The story quoted a UC Irvine oncologist who indirectly challenged one of the self-described doctor's claims about cancer treatments and ran a chart that implied the self-described doctor, Daryn Wayne Peterson, was overcharging his patients for what he claimed to be medication. (The story also included a slide show for some reason.)
The paper stopped short of challenging Peterson's ethics and qualifications, and it didn't directly test the veracity of his claims. But didn't it have a responsibility to do so if it was going to write about him in the first place? After all, Peterson did more than say he could do incredible things (without ever offering proof). He advised people to drop their health insurance and sign up with his plan. He told people with potentially terminal diseases they should stop using approved medicines in favor of his overpriced vitamins. He got a degree from what appears to be an unaccredited university that a quick Google search shows has a shady reputation. The story didn't say whether he has a medical license. He didn't.
On Thursday, the Register reported that Peterson, 37, had been arrested and charged with "unauthorized practice of medicine, operating an HMO without a license, treating cancer without a license, and offering an unapproved drug for cancer treatment." The story, which was written by the same reporter, says law enforcement caught Peterson in a sting operation launched after authorities read the June 9 story.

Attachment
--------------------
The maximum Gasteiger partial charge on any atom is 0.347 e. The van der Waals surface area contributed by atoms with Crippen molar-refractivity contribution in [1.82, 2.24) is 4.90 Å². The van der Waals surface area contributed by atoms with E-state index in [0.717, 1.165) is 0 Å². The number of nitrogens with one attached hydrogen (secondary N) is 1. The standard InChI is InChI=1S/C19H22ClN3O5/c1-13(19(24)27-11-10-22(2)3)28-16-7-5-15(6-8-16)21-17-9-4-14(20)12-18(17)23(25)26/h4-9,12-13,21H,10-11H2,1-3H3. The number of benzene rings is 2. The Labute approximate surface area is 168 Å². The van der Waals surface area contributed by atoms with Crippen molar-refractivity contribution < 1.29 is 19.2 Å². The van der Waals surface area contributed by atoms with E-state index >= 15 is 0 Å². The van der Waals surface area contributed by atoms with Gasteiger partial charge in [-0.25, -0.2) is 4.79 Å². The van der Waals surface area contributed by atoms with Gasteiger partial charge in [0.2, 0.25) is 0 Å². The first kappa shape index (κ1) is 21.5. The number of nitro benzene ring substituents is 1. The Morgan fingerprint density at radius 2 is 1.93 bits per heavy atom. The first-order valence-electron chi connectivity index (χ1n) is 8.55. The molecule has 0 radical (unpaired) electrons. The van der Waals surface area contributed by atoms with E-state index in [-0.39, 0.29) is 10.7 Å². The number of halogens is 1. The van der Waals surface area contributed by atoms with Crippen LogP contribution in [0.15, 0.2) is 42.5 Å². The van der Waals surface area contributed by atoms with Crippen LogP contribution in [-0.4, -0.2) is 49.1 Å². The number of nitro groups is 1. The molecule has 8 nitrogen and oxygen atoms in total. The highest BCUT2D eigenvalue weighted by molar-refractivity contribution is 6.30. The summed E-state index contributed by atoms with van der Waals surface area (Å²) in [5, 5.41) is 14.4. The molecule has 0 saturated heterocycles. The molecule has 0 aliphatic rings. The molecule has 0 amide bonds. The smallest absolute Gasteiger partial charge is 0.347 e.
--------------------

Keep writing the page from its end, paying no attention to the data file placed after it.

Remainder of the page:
The Los Angeles Times also reported Peterson's arrest. The Times piece includes some information the Register left out:
The district attorney's office alleges that some of the patients featured in the Register article who spoke favorably of Peterson were either friends or relatives; and that those relations were not disclosed in the original article. Prosecutors said it was irresponsible for the paper to publish an article that did not contain that information.The Times asked for and got a response from the Register:
"It gives a forum for snake oil salesmen to put out outrageous claims that they are curing AIDS and cancer with vitamin supplements," said Susan Kang Schroeder, a district attorney's spokeswoman.
Rebecca Allen, deputy features editor for the Register, said the reporter made "an effort to be fair and explore why people would go to such a doctor."As one of the people in the June 9 feature said, "If it sounds too good to be true, it probably is. Check out the credential of the person making the claim."
She said the reporter received a call after the article ran, saying one of the clients interviewed for the article was Peterson's sister. The reporter investigated the tip, but was not able to prove it. She also said the article included comments from other experts who disagreed with Peterson.